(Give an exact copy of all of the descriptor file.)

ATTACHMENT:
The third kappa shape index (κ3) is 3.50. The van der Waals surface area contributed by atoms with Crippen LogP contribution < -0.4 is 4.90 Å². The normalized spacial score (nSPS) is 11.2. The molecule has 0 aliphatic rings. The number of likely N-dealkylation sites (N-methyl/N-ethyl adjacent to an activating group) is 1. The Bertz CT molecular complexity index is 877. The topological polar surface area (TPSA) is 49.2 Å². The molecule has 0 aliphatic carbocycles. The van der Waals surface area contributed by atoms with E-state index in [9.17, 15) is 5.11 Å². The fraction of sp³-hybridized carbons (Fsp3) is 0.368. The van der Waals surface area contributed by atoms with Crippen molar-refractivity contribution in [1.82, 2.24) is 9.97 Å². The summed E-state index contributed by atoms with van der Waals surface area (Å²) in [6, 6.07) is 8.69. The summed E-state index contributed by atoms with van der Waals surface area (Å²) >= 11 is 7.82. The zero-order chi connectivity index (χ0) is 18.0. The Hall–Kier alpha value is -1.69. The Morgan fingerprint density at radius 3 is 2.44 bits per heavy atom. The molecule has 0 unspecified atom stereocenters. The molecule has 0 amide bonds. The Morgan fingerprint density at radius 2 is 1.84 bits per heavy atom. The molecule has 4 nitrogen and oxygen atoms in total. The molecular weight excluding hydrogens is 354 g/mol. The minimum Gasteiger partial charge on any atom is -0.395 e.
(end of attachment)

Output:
The third kappa shape index (κ3) is 3.50. The van der Waals surface area contributed by atoms with Crippen LogP contribution < -0.4 is 4.90 Å². The normalized spacial score (nSPS) is 11.2. The molecule has 0 aliphatic rings. The number of likely N-dealkylation sites (N-methyl/N-ethyl adjacent to an activating group) is 1. The Bertz CT molecular complexity index is 877. The topological polar surface area (TPSA) is 49.2 Å². The molecule has 0 aliphatic carbocycles. The van der Waals surface area contributed by atoms with E-state index in [9.17, 15) is 5.11 Å². The fraction of sp³-hybridized carbons (Fsp3) is 0.368. The van der Waals surface area contributed by atoms with Crippen molar-refractivity contribution in [1.82, 2.24) is 9.97 Å². The summed E-state index contributed by atoms with van der Waals surface area (Å²) in [6, 6.07) is 8.69. The summed E-state index contributed by atoms with van der Waals surface area (Å²) >= 11 is 7.82. The zero-order chi connectivity index (χ0) is 18.0. The Hall–Kier alpha value is -1.69. The Morgan fingerprint density at radius 3 is 2.44 bits per heavy atom. The molecule has 0 unspecified atom stereocenters. The molecule has 0 amide bonds. The Morgan fingerprint density at radius 2 is 1.84 bits per heavy atom. The molecule has 4 nitrogen and oxygen atoms in total. The molecular weight excluding hydrogens is 354 g/mol. The minimum Gasteiger partial charge on any atom is -0.395 e.